As the former vice president of retail at Apple, Ron Johnson partnered with Steve Jobs to plan the first Apple store. Now the CEO of J.C. Penney, Johnson reveals why Apple stores work.
Writing about his efforts in fashioning the Apple store in a Harvard Business Review guest post, Johnson explained that a store has to do more than just offer products for sale. It has to create an experience--something that turns it into more than just a store.
"Any store has to provide products people want to buy," Johnson wrote. "That's a given. But if Apple products were the key to the stores' success, how do you explain the fact that people flock to the stores to buy Apple products at full price, when Wal-Mart, Best-Buy, and Target carry most of them, often discounted in various ways, and Amazon carries them all--and doesn't charge sales tax!"
The staff at the Apple store is focused on more than just selling stuff, Johnson says. Instead, the employees are there to genuinely try to help customers, whether that means selling them a new product or fixing their old one. Apple store staffers are well-trained and don't work on commission, Johnson explained, so their goal is build a relationship by figuring out what you want and making sure you leave satisfied.
"Compare that with other retailers, where the emphasis is on cross-selling and upselling and, basically, encouraging customers to buy more, even if they don't want or need it." Johnson added. "That doesn't enrich their lives, and it doesn't deepen the retailer's relationship with them. It just makes their wallets lighter."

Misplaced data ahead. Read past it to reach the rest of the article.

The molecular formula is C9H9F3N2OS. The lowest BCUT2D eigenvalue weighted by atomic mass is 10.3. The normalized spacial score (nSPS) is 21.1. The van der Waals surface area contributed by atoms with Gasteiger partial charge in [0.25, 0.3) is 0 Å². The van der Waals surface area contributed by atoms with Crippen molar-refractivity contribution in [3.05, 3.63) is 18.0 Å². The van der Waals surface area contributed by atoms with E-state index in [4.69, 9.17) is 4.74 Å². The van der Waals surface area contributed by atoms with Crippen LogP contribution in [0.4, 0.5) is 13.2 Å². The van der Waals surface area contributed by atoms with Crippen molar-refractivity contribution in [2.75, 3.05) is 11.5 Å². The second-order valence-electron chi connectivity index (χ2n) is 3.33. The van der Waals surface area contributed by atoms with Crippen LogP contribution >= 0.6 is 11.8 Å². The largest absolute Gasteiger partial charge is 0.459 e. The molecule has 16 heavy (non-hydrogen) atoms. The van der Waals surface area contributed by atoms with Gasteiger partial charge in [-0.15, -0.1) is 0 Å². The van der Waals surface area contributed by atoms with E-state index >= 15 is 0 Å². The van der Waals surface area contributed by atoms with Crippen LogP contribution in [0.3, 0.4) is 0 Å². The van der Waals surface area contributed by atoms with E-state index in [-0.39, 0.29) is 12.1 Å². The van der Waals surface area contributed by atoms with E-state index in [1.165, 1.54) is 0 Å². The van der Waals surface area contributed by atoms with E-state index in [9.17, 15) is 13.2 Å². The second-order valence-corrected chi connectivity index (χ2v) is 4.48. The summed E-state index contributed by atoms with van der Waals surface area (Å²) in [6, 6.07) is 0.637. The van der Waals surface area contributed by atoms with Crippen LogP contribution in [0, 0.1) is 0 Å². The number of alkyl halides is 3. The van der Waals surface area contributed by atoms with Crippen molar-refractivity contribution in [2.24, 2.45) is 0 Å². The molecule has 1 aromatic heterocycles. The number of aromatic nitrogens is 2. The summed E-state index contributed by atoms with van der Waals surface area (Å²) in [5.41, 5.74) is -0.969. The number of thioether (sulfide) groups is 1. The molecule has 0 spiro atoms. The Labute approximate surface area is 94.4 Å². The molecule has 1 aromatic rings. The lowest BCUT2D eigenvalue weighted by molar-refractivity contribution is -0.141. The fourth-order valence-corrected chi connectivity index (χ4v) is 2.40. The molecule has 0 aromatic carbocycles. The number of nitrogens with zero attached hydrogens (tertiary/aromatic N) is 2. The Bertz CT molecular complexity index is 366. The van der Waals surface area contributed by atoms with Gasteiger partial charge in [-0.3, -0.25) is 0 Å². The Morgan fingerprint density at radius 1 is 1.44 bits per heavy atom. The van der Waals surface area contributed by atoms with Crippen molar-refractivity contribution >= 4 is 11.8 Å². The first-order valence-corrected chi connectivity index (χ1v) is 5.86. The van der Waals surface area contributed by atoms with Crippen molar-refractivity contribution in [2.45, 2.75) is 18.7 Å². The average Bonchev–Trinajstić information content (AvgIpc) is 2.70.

As Johnson fully, he acknowledged that all retailers face the same challenge of attracting customers. Even the Apple store bumped into initial problems trying to get people to use the Genius Bar. But the company believed in that face-to-face approach and kept it until it turned into a successful store feature.
Rather than simply try to duplicate the approach of the Apple store or other popular models, each retailer needs to ask this key question: "How do we reinvent the store to enrich our customers' lives?" Johnson wrote.
Apple's customer-centric, no-pressure approach has paid off quite handsomely. An August study from research firm RetailSails found thatthan any other U.S. retailer.
At the time of the study, Apple had seen global store sales of more than $14 billion over the trailing four quarters. With 327 stores an average size of almost 7,900 square feet, Apple was making $5,626 per square foot, according to RetailSales.
In generating such huge revenue, Apple has easily surpassed such retail giants as Tiffany, with sales of $2,974 per square foot, and Coach, with sales of $1,820 per square foot.
Moving forward, Apple is expected to unveil its next iconic store this week--namely one. Reaching across two balconies, the store will reportedly offer more than 23,000 square feet of products and services to customers. And the number of those customers could be huge.
Around 750,000 people wend their way through Grand Central on an average day, and about a million each day during the holidays, according to New York's Metropolitan Transportation Authority.
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